This year, Concorde Equity Fund turned 15 years old. During this time, many better and worse years have passed. It was founded around the middle of the burst of the American dotcom bubble, and after an initial bad period, some better years commenced up to the 2008/2009 stock exchange crash – the most severe of the last decades. After that, private pension funds were nationalized in Hungary, and Europe was in a prolonged crisis, but the last 2-3 years of this 15-year period were somewhat calmer. This period is probably long and diverse enough to exclude the significance of coincidences and instead truly reflect the achievements of the think tank of Concorde Asset Management.
How has the Equity Fund performed?
Those who stood with us in the last 15 years made 13.67% profit annualized, as the graph above shows, they increased their initial assets sevenfold in total. According to BAMOSZ (Association of Hungarian Investment Fund and Asset Management Companies), no other asset management in Hungary that dates back before the 2008 crisis can claim a two-digit return since their founding. As the following table shows, Concorde Asset Management outperforms not only its competitors, but also stock-indexes – be it regional (which are in the focus of the Equity Fund) or global.
|Annualised return from start (HUF)||Daily average deviation|
|Concorde Equity Fund||13.67%||0.84%|
*(2001.03.29-2016.12.14) Source: Bloomberg, Concorde Asset Management
Furthermore, this exceptional performance is not the result of taking higher risks than our competitors. The Fund has kept far less equities than indexes; it kept about the fifth of its total assets in short state securities. The deviation of the Fund is significantly less than the indexes’.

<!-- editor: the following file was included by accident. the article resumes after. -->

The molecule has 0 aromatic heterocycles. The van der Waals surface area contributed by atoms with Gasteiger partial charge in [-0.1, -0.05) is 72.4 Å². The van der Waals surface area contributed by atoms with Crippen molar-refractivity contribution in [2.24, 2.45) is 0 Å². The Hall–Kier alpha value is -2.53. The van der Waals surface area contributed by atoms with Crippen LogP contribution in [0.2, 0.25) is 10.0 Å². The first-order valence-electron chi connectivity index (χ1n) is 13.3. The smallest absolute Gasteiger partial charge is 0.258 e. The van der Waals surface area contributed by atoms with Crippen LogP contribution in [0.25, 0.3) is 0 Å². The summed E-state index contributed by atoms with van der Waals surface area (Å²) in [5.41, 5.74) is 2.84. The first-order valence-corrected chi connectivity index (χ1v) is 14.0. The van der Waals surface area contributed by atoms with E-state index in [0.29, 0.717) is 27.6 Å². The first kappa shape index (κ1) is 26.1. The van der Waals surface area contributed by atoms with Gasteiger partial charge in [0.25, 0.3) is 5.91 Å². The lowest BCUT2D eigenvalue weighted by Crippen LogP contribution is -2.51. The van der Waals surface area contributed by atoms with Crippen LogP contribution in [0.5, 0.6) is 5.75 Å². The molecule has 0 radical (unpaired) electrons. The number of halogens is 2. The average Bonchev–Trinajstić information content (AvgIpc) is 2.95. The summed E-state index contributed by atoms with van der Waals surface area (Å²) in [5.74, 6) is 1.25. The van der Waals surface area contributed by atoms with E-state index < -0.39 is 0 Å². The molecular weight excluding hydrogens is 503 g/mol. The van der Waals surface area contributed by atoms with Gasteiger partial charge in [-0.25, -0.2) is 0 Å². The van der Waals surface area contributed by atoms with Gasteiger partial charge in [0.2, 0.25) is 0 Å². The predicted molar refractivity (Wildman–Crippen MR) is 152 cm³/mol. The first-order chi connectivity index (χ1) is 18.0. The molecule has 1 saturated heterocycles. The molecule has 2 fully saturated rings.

What made this exceptional long-term performance possible?
Numerous studies have shown that the performance of about 80 percent of all funds falls behind its benchmark index. This is can be explained by the inevitable fees, which decrease returns, and the fact that asset managers do not make good decisions in the long-term. Studies have also proved that funds with a composition significantly different from the benchmark stock-index tend to perform better.
This is our primary principal while managing Concorde Equity Fund. Our approach is absolute; the composition of indexes is not relevant. We are starting from the bottom, selecting shares that we deem cheap in absolute terms, whether or not they are in any index.
Uniqueness on its own is not enough to excel. Fifteen years of good performance proves that our value-centred and contrarian investment philosophy – which has remained essential for us since the start of the Fund – works. Of course, it does not shine every year and every period of the market cycle, but in the long-run, it does. The key to our strategy is trying to focus on countries and sectors that are not favoured by others, so they are undervalued. Usually, it is due to a minor setback in their past performance, which, we believe, can be corrected. We also try to avoid companies that lately have been working exceptionally well, increasing investors’ enthusiasm – while it is already reflected in the price of a share. A substantial crisis or a disadvantageous coincidence at such time could lead to significant pricefalls due to the high expectations. Less popular shares, however, can better weather such events. We believe, this also contributes to the low risk of the Fund, in comparison to others in the market.